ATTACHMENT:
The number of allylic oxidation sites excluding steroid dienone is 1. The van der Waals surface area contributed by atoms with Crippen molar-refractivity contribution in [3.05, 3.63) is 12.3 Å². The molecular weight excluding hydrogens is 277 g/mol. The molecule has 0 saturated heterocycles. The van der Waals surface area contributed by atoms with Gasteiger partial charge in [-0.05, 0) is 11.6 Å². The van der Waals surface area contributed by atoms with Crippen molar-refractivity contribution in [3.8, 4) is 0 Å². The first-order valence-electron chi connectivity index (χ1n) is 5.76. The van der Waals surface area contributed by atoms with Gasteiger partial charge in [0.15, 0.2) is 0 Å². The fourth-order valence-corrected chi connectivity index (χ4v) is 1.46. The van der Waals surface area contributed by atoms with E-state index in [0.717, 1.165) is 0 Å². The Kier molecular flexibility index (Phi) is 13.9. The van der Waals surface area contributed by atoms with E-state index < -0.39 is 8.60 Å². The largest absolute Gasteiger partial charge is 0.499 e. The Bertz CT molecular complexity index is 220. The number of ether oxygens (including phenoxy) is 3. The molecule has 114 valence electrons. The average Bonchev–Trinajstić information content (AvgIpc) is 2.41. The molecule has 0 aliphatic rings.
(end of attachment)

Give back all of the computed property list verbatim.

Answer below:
The number of allylic oxidation sites excluding steroid dienone is 1. The van der Waals surface area contributed by atoms with Crippen molar-refractivity contribution in [3.05, 3.63) is 12.3 Å². The molecular weight excluding hydrogens is 277 g/mol. The molecule has 0 saturated heterocycles. The van der Waals surface area contributed by atoms with Gasteiger partial charge in [-0.05, 0) is 11.6 Å². The van der Waals surface area contributed by atoms with Crippen molar-refractivity contribution in [3.8, 4) is 0 Å². The first-order valence-electron chi connectivity index (χ1n) is 5.76. The van der Waals surface area contributed by atoms with Gasteiger partial charge in [0.15, 0.2) is 0 Å². The fourth-order valence-corrected chi connectivity index (χ4v) is 1.46. The van der Waals surface area contributed by atoms with E-state index in [0.717, 1.165) is 0 Å². The Kier molecular flexibility index (Phi) is 13.9. The van der Waals surface area contributed by atoms with E-state index < -0.39 is 8.60 Å². The largest absolute Gasteiger partial charge is 0.499 e. The Bertz CT molecular complexity index is 220. The number of ether oxygens (including phenoxy) is 3. The molecule has 114 valence electrons. The average Bonchev–Trinajstić information content (AvgIpc) is 2.41. The molecule has 0 aliphatic rings.